Our Transportation Epidemic
Like most of you, I am painfully familiar with the tragedy of roadway deaths. My first exposure to this epidemic was in middle school when a childhood friend I’d known since I was three was killed while riding his bicycle down a two-lane highway. I still think of him when I drive down that road. His mother was my math teacher a few years later, and I remember wondering how difficult it must have been for her to teach her son’s friends. She is now in her late 80s and has lived nearly 50 years with her loss. As a mother of two, I cannot imagine what that would be like. Unfortunately, my list of personal connections to roadway tragedies is lengthy, including our next-door neighbor in high school (my sister was supposed to go with her to a party that evening); my husband’s grandmother, mother, and aunt; a friend’s 16-year-old son; my son’s 8-year-old classmate; and my own aunt. All tragic and nearly all preventable.
Our roadways have seen their fair share of tragedy over many decades. An impressive decade-long reduction in annual traffic fatalities ended around 2014, and crash fatalities are once again on the rise. Even a global pandemic did not put the brakes on the rise in highway deaths. The highest priority for any of us as transportation professionals should be to facilitate change that can result in fewer crashes and more lives saved. We all have a part to play. The Safe System Approach is driven by six principles: humans make mistakes, humans are vulnerable, responsibility is shared, safety is proactive, redundancy is crucial, and death/serious injury is unacceptable.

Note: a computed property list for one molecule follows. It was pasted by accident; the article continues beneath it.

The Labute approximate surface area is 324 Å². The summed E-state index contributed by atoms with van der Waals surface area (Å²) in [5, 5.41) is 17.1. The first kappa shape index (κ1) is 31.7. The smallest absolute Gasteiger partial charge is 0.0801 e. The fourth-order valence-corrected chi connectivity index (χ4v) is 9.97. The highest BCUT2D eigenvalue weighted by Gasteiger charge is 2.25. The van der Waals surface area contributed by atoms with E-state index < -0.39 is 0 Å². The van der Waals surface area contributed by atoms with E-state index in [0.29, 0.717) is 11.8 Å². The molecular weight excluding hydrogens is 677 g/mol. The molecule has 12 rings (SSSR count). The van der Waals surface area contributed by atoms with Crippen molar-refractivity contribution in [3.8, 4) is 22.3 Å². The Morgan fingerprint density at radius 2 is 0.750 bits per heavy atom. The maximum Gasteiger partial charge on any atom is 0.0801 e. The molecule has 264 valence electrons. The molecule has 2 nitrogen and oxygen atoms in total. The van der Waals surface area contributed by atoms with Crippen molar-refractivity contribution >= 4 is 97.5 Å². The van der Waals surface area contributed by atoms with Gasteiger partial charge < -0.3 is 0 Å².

We have the tools to help us achieve the goal of zero deaths. For example, the FHWA Proven Safety Countermeasures Initiative currently has 28 countermeasures that offer significant, measurable impacts as part of any agency’s data-driven, systemic approach to improving safety. These countermeasures fall into five categories (speed management, roadway departure, intersections, pedestrian/bicyclist, and crosscutting countermeasures) which offer most transportation professionals with the opportunity to make a difference. Complete Streets are also an integral part of the vision of zero deaths. A Complete Street is safe, and feels safe, for everyone using the street, whether pedestrians, bicyclists, public transportation users, children, older individuals, individuals with disabilities, motorists, or freight vehicles.
As discussed during the ITE Annual Meeting in New Orleans by Polly Trottenberg, U.S. Department of Transportation Deputy Secretary of Transportation, and Dr. Shawn Wilson,
Secretary of the Louisiana Department of Transportation, we have a once-in-a-generation opportunity in the Infrastructure Bill to make a difference in transportation safety. The Safe Streets and Roads for All Grant Program offers access to $1 billion in discretionary grant funds annually for the next 5 years to prevent roadway deaths and serious injuries. Regional, local, and Tribal entities can apply for money to undertake various safety-related efforts, including the development or update of a comprehensive safety action plan; the conduct planning, design, and development activities in support of an action plan; or to carry out projects and strategies identified in an action plan. What an exciting time to have the chance to truly help move the needle toward zero deaths. Do you have a safety story you want to share? Reach out to me on the ITE e-Community or on Twitter: @BeverlyKuhn.